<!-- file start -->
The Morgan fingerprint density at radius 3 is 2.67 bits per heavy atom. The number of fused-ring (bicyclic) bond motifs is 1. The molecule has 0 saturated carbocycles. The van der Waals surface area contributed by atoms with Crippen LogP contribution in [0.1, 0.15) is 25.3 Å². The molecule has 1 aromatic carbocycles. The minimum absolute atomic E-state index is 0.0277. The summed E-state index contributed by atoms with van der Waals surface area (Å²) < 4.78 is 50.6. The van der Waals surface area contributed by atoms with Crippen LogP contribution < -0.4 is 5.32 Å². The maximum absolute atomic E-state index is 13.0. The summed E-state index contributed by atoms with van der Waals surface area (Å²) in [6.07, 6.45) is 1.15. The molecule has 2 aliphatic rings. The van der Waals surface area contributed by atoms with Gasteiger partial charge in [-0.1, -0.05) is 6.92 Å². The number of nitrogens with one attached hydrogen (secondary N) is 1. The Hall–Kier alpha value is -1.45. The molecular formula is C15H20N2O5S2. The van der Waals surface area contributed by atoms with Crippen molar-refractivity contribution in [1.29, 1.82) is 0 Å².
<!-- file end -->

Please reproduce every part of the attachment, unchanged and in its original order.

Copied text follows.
The Morgan fingerprint density at radius 3 is 2.67 bits per heavy atom. The number of fused-ring (bicyclic) bond motifs is 1. The molecule has 0 saturated carbocycles. The van der Waals surface area contributed by atoms with Crippen LogP contribution in [0.1, 0.15) is 25.3 Å². The molecule has 1 aromatic carbocycles. The minimum absolute atomic E-state index is 0.0277. The summed E-state index contributed by atoms with van der Waals surface area (Å²) < 4.78 is 50.6. The van der Waals surface area contributed by atoms with Crippen LogP contribution < -0.4 is 5.32 Å². The maximum absolute atomic E-state index is 13.0. The summed E-state index contributed by atoms with van der Waals surface area (Å²) in [6.07, 6.45) is 1.15. The molecule has 2 aliphatic rings. The van der Waals surface area contributed by atoms with Gasteiger partial charge in [-0.1, -0.05) is 6.92 Å². The number of nitrogens with one attached hydrogen (secondary N) is 1. The Hall–Kier alpha value is -1.45. The molecular formula is C15H20N2O5S2. The van der Waals surface area contributed by atoms with Crippen molar-refractivity contribution in [1.29, 1.82) is 0 Å².